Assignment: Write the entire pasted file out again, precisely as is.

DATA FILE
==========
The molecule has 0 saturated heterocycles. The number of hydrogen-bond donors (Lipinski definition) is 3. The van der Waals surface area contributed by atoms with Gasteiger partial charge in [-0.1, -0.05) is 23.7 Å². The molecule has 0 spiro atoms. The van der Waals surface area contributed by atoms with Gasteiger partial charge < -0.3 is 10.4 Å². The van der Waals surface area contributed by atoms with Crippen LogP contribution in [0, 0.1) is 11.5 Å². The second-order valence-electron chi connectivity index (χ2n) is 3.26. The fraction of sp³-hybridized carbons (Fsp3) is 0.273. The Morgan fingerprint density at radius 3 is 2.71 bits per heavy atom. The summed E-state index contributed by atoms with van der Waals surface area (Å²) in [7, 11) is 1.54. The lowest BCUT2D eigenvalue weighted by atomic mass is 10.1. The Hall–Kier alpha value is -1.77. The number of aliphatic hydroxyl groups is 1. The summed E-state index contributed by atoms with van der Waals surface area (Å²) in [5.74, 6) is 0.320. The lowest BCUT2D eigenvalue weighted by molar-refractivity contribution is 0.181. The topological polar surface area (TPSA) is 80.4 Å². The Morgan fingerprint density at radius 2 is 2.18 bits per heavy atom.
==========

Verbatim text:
The molecule has 0 saturated heterocycles. The number of hydrogen-bond donors (Lipinski definition) is 3. The van der Waals surface area contributed by atoms with Gasteiger partial charge in [-0.1, -0.05) is 23.7 Å². The molecule has 0 spiro atoms. The van der Waals surface area contributed by atoms with Gasteiger partial charge < -0.3 is 10.4 Å². The van der Waals surface area contributed by atoms with Crippen LogP contribution in [0, 0.1) is 11.5 Å². The second-order valence-electron chi connectivity index (χ2n) is 3.26. The fraction of sp³-hybridized carbons (Fsp3) is 0.273. The Morgan fingerprint density at radius 3 is 2.71 bits per heavy atom. The summed E-state index contributed by atoms with van der Waals surface area (Å²) in [7, 11) is 1.54. The lowest BCUT2D eigenvalue weighted by atomic mass is 10.1. The Hall–Kier alpha value is -1.77. The number of aliphatic hydroxyl groups is 1. The summed E-state index contributed by atoms with van der Waals surface area (Å²) in [5.74, 6) is 0.320. The lowest BCUT2D eigenvalue weighted by molar-refractivity contribution is 0.181. The topological polar surface area (TPSA) is 80.4 Å². The Morgan fingerprint density at radius 2 is 2.18 bits per heavy atom.